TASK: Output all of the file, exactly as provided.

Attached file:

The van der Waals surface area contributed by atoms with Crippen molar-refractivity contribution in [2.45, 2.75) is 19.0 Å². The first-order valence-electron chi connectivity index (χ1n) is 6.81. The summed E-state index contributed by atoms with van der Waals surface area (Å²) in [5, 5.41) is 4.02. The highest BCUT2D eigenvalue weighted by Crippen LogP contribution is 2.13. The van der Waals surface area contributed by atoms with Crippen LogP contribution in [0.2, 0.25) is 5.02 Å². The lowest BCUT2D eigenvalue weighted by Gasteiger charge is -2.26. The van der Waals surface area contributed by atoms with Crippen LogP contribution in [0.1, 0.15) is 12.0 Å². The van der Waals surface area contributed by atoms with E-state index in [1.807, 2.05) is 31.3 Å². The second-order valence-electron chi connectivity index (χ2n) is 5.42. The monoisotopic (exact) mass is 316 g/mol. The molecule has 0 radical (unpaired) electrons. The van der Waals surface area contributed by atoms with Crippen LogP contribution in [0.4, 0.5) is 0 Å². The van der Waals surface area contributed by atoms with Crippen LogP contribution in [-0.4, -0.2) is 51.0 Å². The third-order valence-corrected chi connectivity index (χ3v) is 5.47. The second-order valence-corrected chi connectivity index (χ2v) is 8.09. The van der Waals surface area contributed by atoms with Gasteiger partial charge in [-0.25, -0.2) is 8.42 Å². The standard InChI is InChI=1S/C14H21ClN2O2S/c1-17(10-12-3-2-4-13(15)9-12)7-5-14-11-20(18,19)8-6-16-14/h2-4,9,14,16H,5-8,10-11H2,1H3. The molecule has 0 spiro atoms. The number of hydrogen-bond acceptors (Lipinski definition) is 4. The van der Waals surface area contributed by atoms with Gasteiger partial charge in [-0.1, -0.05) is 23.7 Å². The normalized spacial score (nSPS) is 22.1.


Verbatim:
The van der Waals surface area contributed by atoms with Crippen molar-refractivity contribution in [2.45, 2.75) is 19.0 Å². The first-order valence-electron chi connectivity index (χ1n) is 6.81. The summed E-state index contributed by atoms with van der Waals surface area (Å²) in [5, 5.41) is 4.02. The highest BCUT2D eigenvalue weighted by Crippen LogP contribution is 2.13. The van der Waals surface area contributed by atoms with Crippen LogP contribution in [0.2, 0.25) is 5.02 Å². The lowest BCUT2D eigenvalue weighted by Gasteiger charge is -2.26. The van der Waals surface area contributed by atoms with Crippen LogP contribution in [0.1, 0.15) is 12.0 Å². The van der Waals surface area contributed by atoms with E-state index in [1.807, 2.05) is 31.3 Å². The second-order valence-electron chi connectivity index (χ2n) is 5.42. The monoisotopic (exact) mass is 316 g/mol. The molecule has 0 radical (unpaired) electrons. The van der Waals surface area contributed by atoms with Crippen LogP contribution in [0.4, 0.5) is 0 Å². The van der Waals surface area contributed by atoms with Crippen LogP contribution in [-0.4, -0.2) is 51.0 Å². The third-order valence-corrected chi connectivity index (χ3v) is 5.47. The second-order valence-corrected chi connectivity index (χ2v) is 8.09. The van der Waals surface area contributed by atoms with Gasteiger partial charge in [-0.25, -0.2) is 8.42 Å². The standard InChI is InChI=1S/C14H21ClN2O2S/c1-17(10-12-3-2-4-13(15)9-12)7-5-14-11-20(18,19)8-6-16-14/h2-4,9,14,16H,5-8,10-11H2,1H3. The molecule has 0 spiro atoms. The number of hydrogen-bond acceptors (Lipinski definition) is 4. The van der Waals surface area contributed by atoms with Gasteiger partial charge in [-0.1, -0.05) is 23.7 Å². The normalized spacial score (nSPS) is 22.1.